The Secret Life of Sculpture

Meštrović's works in the photography of Zoran Alajbeg

Ivan Meštrović: FOUNTAIN OF LIFE

Vienna, 1905
plaster, h =110, diameter = 182 cm
property of the Meštrović Atelier in Zagreb, inv. no. AMZ-289-293
photography: Zoran Alajbeg, 2013
the exhibition Mestrovic’s Fountain of Life in Split

The Fountain of Life is one of the many public monuments that Meštrović did, the bronze casting now located in the Square of the Republic of Croatia in front of the Croatian National Theatre in Zagreb. The circular pool of water is framed with a frieze consisting of human figures of various physical and emotional conditions, creating an exceptionally dynamic composition. The slumbering child and the pensive oldster looking into the pool are juxtaposed to a series of lovers in the prime of life, brim-full of passion, symbolising the various ages of human life, its fragility and ephemerality. The anthropomorphic composition was probably inspired by Klimt’s Beethoven Frieze and by the motifs of naked embracing lovers characteristic of the work of Rodin. The Fountain of Life was presented for the first time at an exhibition of the Vienna Secession, where it occupied a central place in the main exhibition room.


Split, 1906
patinated plaster, 85.5 x 76.5 x 81 cm
property of the Meštrović Gallery in Split, inv. no. GMS-194
photography: Zoran Alajbeg, 2022

The depiction of the Katunarić family is one of a series of portraits of the friends and acquaintances of Ivan Meštrović. Ante Katunarić (1877-1935) was a Split painter, graphic artist, caricaturist, publisher and also the publisher and editor of the satirical periodical Duje Balavac; the two men were connected by friendship and common interests. In this portrait he is shown with his wife and their new-born daughter Jelva. The contours of the heads of the couple and their interlinked arms create a heart-shaped composition in which their daughter is centred, suggesting the close relationship of the couple and their caring parental affection. Particularly featured in the depiction are the expressive and realistically formed hands of Ante Katunarić, whose gaunt physiognomy served as inspiration for other works of Meštrović. The vibrant surface of the sculpture is formed impressionistically and under the direct influence of the sculpture of Rodin.


Split (?), 1906
bronze, 57.5 x 22 x 48 cm
property of the Meštrović Gallery in Split, inv. no. GMS-197
photography: Zoran Alajbeg, 2023

During his studies at the Viennese Academy of Fine Arts, Meštrović was absorbed by symbolist themes of the ephemerality of life, aging and the decrepitude of the human body. At that time he was a member of the Vienna Secession group, and was inspired by the idea of the freedom of artistic representation, because of which he did several unconventional depictions of the body in a state of physical decline. Prompted by the naturalistically shaped portraits of persons in their declining years in the works of Klimt and Rodin, Meštrović boldly tested out the aesthetic standards of art. He explained his viewpoint in the art periodical Pokret in 1904: “my understanding is that which is natural is also aesthetic and what is truthful is also beautiful”. The truthfulness of the depiction of the aged human body is also to be seen in the Portrait of an Old Man, characterised by the sagging skin of the face and neck, the atrophied musculature and the sunken cheeks.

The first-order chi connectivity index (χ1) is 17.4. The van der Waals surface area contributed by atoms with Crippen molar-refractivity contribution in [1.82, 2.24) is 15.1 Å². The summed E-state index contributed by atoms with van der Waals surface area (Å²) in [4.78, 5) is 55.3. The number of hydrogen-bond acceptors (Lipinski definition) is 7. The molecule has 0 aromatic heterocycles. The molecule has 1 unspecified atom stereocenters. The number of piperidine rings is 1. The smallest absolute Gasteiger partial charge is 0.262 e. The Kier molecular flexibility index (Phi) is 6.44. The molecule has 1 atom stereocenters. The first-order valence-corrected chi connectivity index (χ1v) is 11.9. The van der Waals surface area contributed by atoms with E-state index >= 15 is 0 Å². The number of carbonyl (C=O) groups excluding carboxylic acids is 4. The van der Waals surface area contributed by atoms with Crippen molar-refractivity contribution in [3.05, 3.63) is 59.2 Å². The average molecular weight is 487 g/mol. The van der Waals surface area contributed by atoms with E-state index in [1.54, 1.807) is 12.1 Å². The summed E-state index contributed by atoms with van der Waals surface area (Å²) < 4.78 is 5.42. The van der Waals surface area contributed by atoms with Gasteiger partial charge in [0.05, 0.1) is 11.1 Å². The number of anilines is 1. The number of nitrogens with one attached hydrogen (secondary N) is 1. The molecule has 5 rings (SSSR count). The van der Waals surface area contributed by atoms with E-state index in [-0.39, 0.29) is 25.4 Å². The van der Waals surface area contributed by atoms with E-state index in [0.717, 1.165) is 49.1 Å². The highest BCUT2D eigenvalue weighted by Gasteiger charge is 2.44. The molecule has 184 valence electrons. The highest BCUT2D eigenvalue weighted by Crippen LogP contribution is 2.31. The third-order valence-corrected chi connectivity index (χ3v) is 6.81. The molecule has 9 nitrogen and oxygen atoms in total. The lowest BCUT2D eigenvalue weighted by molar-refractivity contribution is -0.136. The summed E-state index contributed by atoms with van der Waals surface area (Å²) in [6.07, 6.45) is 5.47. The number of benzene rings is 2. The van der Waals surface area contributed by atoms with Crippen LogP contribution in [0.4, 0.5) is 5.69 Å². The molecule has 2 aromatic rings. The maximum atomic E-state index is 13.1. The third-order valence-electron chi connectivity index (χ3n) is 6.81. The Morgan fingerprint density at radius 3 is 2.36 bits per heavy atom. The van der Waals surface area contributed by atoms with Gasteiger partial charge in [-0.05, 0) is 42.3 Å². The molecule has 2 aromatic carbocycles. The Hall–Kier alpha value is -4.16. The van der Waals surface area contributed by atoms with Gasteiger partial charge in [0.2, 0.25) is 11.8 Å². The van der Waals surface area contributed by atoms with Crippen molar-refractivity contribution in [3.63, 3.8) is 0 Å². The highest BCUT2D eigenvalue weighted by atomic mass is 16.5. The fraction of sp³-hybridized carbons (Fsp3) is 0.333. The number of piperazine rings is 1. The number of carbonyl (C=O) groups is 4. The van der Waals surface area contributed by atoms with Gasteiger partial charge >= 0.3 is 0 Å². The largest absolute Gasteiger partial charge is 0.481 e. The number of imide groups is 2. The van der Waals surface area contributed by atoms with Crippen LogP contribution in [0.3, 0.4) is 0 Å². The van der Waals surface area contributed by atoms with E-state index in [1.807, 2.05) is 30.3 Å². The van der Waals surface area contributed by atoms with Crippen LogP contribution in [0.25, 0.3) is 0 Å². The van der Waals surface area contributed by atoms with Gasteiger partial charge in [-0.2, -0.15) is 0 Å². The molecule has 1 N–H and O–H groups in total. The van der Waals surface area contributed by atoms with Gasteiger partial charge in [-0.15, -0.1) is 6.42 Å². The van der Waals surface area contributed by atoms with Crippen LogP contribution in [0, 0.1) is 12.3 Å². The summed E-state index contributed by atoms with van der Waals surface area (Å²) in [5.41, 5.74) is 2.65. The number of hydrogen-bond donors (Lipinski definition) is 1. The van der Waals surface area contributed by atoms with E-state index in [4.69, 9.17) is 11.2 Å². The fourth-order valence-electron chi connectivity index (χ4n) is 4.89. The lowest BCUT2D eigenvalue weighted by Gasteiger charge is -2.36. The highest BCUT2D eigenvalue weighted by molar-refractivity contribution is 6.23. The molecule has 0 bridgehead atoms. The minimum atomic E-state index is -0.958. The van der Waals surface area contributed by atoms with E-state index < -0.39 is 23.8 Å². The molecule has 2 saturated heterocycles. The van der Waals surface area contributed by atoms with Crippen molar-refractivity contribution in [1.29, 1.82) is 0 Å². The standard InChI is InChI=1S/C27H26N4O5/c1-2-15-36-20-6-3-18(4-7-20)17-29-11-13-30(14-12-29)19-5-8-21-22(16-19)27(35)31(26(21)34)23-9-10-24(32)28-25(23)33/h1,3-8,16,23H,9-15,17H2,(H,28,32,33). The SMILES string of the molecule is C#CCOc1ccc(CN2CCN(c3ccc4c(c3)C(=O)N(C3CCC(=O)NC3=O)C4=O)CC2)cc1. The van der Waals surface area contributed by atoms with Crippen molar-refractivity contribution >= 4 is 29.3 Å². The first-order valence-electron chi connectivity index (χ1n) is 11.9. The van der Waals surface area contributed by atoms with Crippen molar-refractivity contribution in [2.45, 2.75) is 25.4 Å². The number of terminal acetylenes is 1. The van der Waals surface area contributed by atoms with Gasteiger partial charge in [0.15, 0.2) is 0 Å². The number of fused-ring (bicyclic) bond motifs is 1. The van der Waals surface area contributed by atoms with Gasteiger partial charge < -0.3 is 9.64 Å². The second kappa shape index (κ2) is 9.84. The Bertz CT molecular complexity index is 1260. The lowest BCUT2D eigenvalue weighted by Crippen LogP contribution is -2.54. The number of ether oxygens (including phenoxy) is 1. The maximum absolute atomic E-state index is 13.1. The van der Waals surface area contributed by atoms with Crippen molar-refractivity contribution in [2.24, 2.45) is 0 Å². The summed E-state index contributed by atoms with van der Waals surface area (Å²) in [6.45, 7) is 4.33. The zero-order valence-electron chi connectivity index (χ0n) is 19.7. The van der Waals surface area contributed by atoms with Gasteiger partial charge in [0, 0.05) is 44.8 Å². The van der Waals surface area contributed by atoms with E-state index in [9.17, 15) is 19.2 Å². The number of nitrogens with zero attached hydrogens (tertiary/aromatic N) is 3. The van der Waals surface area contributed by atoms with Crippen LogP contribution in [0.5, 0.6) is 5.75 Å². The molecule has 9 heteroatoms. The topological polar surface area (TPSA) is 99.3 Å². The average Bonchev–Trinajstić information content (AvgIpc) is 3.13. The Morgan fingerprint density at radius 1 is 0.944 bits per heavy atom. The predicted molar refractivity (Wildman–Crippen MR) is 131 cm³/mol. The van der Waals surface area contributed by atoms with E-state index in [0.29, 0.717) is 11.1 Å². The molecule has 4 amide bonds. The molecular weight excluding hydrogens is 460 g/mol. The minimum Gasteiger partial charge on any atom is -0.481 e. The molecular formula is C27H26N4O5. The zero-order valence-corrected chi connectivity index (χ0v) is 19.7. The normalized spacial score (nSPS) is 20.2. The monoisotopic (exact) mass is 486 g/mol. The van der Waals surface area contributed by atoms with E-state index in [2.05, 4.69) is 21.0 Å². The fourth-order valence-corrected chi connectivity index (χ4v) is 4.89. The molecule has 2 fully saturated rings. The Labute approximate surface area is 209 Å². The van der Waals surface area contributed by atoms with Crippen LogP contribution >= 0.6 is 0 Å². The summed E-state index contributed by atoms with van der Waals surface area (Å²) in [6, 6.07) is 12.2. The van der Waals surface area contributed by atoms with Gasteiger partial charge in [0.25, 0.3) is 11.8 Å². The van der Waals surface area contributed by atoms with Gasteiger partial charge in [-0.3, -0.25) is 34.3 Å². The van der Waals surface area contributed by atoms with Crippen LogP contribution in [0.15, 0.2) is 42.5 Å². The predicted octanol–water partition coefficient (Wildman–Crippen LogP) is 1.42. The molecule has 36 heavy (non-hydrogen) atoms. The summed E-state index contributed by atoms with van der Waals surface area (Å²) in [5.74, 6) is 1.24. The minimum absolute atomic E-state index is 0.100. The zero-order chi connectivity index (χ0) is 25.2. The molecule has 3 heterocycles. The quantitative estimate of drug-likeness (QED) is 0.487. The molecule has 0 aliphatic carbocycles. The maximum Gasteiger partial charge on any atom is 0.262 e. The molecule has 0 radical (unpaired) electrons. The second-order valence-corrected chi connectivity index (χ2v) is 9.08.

Ivan Meštrović: RUŽA MEŠTROVIĆ

London, 1915
bronze, 85 x 70 x 33 cm
property of the Meštrović Gallery in Split, inv. no. GMS-117
photography: Zoran Alajbeg, 2022

Ruža Meštrović was Ivan Meštrović’s first wife. Born Rosa Elizabeth Klein, she came from Višnjica near Varaždin, and lived in Vienna, where, in 1904, she met Ivan. Ruža was into applied art, sculpture, painting, and drawing, and at the exhibitions would often also show works of Meštrović that she owned. She was thoroughly at home in the intellectual and artistic circles of European milieus and played an important role in Meštrović’s achievement of a reputation in society and art. Ruža and Ivan were married to each other from 1907 to 1925, and during that time her feminine appearance inspired a series of female portraits and figures. This bust captures the elegance and charm of her character, and the decorativeness expressed in the folds of the clothing and the lines of the hair is characteristic of Meštrović’s art at this period.


Cannes, 1917
walnut, 174 x 125 x 9.5 cm
property of the Meštrović Gallery in Split, inv. no. GMS-45
Meštrovićeve Crikvine Kaštilac
photography: Zoran Alajbeg, 2014
the monograph Ivan Meštrović: History of Jesus of Nazareth in Wood

Our Lady with Angels is part of a cycle of twenty eight reliefs showing the Life of Jesus Christ, created between 1916 and 1950. The reliefs were carved in walnut and housed in Holy Cross Chapel, which Meštrović built within the renovated Renaissance villa, creating the artistic and sacred complex of Crikvine Kaštilac (1939−1941) hard by his family villa in Split. Our Lady with Angels is a depiction of the Virgin and newly born Jesus, surrounded with rhythmically deployed cherubim celebrating the birth of the Saviour. Meštrović did the reliefs according to his own inspiration of the moment, neglecting considerations of the chronology of Christological depictions. This relief was one of the earliest done in exile in France during World War I and is an expression of optimism and hope in a better future. The rhythm, symmetry, stylisation and flatness of the depiction place it as a work in the style of Art Déco.